Anjli Raval – FT, 04/08/2012
The word “entrepreneur” – empreendedor in Portuguese – only truly entered everyday language in Brazil a decade ago. A career as “a businessman” once carried negative connotations and it was frequently the occupation of villains in the country’s television dramas.
Traditionally, taking risks was frowned upon in Latin American countries; the stigma of failure was too great. This meant few people – particularly those without a hefty financial cushion – went on to start their own businesses. Today, however, a growing number of people are considering entrepreneurship as a career path.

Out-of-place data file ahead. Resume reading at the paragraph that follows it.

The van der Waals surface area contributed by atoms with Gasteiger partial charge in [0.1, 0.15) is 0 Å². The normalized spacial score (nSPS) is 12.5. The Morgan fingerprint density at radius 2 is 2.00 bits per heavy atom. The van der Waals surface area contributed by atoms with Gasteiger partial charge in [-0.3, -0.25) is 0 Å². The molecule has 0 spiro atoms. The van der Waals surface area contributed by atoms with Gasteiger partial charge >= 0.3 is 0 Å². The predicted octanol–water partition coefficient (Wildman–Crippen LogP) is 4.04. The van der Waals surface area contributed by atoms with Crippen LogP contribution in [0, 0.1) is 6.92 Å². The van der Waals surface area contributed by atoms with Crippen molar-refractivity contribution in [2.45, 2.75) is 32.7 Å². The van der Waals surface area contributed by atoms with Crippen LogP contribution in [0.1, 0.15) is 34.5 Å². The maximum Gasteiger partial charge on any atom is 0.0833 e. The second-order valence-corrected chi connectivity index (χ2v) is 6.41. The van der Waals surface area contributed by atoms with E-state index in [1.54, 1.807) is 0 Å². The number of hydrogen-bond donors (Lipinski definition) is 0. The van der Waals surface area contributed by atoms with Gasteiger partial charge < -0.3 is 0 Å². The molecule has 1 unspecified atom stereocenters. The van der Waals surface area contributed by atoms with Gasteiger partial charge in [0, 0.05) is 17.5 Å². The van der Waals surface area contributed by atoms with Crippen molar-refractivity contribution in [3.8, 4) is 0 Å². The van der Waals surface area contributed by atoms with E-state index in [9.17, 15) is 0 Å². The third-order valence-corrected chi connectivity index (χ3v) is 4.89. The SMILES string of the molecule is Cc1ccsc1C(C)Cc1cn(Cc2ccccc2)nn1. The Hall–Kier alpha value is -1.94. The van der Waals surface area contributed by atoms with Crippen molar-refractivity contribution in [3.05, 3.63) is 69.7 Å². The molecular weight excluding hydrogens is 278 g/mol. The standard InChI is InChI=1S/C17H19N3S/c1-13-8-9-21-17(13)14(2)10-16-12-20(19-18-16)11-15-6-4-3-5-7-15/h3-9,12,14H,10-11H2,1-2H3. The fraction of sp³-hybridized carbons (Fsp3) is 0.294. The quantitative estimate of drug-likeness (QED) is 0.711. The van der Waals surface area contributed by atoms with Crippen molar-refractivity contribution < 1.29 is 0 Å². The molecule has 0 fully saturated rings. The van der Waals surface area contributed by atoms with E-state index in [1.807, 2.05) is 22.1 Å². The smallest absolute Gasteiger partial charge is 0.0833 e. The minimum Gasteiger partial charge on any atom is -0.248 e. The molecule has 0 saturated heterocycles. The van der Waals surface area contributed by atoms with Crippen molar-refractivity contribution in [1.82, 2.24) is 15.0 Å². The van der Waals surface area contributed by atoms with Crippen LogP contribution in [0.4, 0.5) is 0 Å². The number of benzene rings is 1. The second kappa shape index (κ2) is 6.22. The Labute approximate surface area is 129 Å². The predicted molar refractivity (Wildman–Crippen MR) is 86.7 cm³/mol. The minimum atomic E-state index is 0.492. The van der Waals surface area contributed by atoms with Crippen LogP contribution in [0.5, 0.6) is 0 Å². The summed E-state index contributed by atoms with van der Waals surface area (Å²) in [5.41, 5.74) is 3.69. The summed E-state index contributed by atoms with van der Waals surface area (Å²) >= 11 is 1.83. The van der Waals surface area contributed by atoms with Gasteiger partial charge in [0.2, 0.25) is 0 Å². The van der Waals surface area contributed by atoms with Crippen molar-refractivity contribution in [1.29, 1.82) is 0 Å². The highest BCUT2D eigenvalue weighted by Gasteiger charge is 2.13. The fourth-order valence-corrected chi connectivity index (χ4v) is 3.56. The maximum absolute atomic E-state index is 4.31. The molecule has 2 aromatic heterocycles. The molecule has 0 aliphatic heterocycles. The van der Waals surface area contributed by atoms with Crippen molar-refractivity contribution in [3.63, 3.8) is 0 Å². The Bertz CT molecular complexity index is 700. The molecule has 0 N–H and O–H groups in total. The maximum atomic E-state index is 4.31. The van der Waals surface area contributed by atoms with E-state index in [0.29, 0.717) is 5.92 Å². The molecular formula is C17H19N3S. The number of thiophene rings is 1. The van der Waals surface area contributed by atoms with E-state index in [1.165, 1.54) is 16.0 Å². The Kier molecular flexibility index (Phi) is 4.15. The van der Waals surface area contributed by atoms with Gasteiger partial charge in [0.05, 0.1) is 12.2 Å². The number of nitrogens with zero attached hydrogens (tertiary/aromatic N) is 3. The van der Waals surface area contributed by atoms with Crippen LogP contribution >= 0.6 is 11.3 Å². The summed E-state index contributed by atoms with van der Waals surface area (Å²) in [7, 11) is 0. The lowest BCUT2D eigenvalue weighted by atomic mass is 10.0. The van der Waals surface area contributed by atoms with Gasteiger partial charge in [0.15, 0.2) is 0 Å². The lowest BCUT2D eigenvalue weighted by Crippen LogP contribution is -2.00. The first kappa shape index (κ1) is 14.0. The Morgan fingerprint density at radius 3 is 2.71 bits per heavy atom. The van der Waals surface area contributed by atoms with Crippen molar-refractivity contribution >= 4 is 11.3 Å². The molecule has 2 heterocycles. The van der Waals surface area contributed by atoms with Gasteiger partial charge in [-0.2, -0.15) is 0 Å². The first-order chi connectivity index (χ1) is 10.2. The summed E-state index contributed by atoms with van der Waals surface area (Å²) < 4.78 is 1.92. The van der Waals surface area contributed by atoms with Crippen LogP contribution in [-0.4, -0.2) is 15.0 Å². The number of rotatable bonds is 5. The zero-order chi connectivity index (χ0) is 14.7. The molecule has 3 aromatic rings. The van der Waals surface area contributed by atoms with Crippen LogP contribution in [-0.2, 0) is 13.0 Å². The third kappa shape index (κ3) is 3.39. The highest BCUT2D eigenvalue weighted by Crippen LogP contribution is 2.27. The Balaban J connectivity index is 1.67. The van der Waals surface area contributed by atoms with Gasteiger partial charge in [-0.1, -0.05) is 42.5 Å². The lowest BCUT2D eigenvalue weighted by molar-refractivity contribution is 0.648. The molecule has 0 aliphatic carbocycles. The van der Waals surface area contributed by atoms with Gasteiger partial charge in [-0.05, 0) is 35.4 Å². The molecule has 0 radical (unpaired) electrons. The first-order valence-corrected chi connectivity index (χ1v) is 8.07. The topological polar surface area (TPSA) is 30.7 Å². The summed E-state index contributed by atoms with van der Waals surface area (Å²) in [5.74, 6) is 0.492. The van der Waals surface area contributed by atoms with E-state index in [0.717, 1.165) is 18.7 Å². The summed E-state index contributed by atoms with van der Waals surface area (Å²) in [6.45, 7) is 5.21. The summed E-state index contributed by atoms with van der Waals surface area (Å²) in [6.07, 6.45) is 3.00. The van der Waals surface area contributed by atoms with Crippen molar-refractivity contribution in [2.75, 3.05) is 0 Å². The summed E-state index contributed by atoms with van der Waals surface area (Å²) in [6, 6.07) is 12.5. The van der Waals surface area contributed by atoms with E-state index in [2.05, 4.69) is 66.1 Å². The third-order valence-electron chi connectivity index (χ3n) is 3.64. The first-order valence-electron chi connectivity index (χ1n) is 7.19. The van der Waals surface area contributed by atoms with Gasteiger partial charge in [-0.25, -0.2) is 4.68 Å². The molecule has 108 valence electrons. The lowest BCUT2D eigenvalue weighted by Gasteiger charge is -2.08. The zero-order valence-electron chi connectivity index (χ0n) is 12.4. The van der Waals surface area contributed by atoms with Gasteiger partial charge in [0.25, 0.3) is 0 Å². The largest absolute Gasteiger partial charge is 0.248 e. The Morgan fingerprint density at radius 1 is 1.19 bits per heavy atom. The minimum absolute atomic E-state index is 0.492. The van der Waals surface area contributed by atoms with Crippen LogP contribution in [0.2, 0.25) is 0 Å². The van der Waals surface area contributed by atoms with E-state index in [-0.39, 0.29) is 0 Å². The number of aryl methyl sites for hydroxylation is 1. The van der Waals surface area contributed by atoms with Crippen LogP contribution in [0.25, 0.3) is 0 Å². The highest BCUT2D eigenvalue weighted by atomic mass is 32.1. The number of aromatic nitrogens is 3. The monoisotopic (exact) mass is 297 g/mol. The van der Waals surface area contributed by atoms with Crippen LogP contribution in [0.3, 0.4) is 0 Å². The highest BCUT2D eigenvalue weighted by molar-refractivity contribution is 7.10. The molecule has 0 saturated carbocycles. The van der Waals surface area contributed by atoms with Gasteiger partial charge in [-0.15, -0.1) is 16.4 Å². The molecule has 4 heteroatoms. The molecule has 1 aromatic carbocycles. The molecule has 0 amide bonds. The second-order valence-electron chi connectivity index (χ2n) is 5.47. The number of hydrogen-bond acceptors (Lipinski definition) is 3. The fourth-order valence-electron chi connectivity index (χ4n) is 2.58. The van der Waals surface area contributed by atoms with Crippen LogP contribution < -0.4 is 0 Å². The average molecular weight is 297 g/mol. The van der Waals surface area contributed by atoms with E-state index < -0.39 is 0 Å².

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“You have to have the capacity to take that risk,” says Fernando Fabre, president of Endeavor Global, the non-profit organisation that is fostering a culture of global entrepreneurship in emerging markets. “It’s a lot easier to take risks in Silicon Valley where you have advisers, talent scouts and venture capitalists. Even if you fail, you will have people to hire you. Not to generalise, but in Latin American countries you were gambling your money, your house, your children’s education.”